Lonely Planet Writer

Construction workers discover "mini Pompeii" in Rome during metro line excavations

Building a new metro line beneath the history-packed streets of Rome involves a few extra challenges, as construction workers discovered on 23 May, when they uncovered the charred ruins of an ancient Roman structure. Archaeologists examining a ten-metre-deep hole dug in via dell’Amba Aradam near the city’s Aurelian walls discovered an early second-century AD building that had been destroyed by fire.

Barriers are errected at the construction site of the new Rome metro line 'C' which will run close to the Colosseum or Flavian Amphitheatre.
Barriers are errected at the construction site of the new Rome metro line ‘C’ which will run close to the Colosseum or Flavian Amphitheatre. Image by ALBERTO PIZZOLI/AFP/Getty Images

The most impressive finds included the skeleton of a dog that almost certainly perished in the fire crouching in front of a door, frescoed wall fragments, a black-and-white mosaic floor and a collection of rare wooden items, including two tables, a handrail and pieces of the ceiling. The more perishable artefacts, such as the wood and bones, had been carbonised and hardened by the fire, leading to their preservation.

The effects of the fire on the building – freezing it at a particular moment in time and preserving some objects within it – led Italy’s culture ministry to describe the discovery as “Pompeii-like”. According to Francesco Prosperetti, the special superintendent for Rome’s archaeological area, “What makes this find resemble Pompeii is that we have evidence of a moment in history. The fire … allows us to imagine life at a precise moment.”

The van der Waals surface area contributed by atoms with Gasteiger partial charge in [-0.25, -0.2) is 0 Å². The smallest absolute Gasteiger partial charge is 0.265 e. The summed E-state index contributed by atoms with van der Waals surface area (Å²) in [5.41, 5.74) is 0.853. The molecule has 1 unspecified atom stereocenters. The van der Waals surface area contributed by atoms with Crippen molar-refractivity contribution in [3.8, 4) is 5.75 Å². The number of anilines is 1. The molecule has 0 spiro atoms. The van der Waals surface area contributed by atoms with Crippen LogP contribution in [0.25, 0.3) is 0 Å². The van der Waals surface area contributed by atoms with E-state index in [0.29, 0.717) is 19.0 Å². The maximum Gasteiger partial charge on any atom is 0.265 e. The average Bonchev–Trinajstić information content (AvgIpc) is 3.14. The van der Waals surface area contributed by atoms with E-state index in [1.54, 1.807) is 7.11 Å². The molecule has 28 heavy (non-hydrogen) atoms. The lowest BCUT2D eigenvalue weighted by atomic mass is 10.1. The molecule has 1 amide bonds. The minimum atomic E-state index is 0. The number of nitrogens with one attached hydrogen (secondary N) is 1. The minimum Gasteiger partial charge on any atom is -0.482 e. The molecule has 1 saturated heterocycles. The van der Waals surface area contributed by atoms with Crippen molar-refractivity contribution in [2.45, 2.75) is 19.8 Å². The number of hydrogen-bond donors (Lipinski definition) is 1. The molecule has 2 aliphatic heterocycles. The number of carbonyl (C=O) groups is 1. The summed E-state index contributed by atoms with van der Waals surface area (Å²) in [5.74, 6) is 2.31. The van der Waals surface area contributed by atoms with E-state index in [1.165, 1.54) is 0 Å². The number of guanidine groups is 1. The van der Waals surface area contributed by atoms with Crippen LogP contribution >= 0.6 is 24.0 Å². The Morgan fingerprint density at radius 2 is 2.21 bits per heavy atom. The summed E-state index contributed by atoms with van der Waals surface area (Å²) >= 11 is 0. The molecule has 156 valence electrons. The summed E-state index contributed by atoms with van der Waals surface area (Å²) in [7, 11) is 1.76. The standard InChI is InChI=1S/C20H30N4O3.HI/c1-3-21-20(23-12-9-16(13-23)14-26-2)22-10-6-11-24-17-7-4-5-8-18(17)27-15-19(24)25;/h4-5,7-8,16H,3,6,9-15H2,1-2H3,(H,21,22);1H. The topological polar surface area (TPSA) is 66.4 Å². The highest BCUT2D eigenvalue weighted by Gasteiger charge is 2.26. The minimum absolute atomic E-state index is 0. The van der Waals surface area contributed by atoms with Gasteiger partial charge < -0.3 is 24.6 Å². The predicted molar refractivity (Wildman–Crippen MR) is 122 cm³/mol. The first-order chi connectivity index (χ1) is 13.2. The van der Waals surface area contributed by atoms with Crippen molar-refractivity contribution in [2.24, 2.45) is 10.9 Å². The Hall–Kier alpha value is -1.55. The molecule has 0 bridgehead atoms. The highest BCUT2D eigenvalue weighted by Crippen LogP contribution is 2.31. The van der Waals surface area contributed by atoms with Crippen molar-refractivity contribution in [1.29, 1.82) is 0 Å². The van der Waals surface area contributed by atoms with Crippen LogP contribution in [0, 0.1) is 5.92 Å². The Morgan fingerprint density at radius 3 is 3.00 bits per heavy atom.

A new archaeological discovery has emerged from the excavations of metro C, in a well of aeration, ten metres-deep for a diameter of eight metres, were found new archaeological finds in Largo Amba Aradam, the archaeologists have called it a small Pompeii.
A new archaeological discovery has emerged from the excavations of metro C, in a well of aeration, ten metres-deep for a diameter of eight metres, were found new archaeological finds in Largo Amba Aradam, the archaeologists have called it a small Pompeii. Image by Stefano Montesi – Corbis/Corbis via Getty Images

The line between Amba Aradam and the Imperial Forum is due to open in 2021. There are already plans to include finds discovered as part of the construction work in the new stations.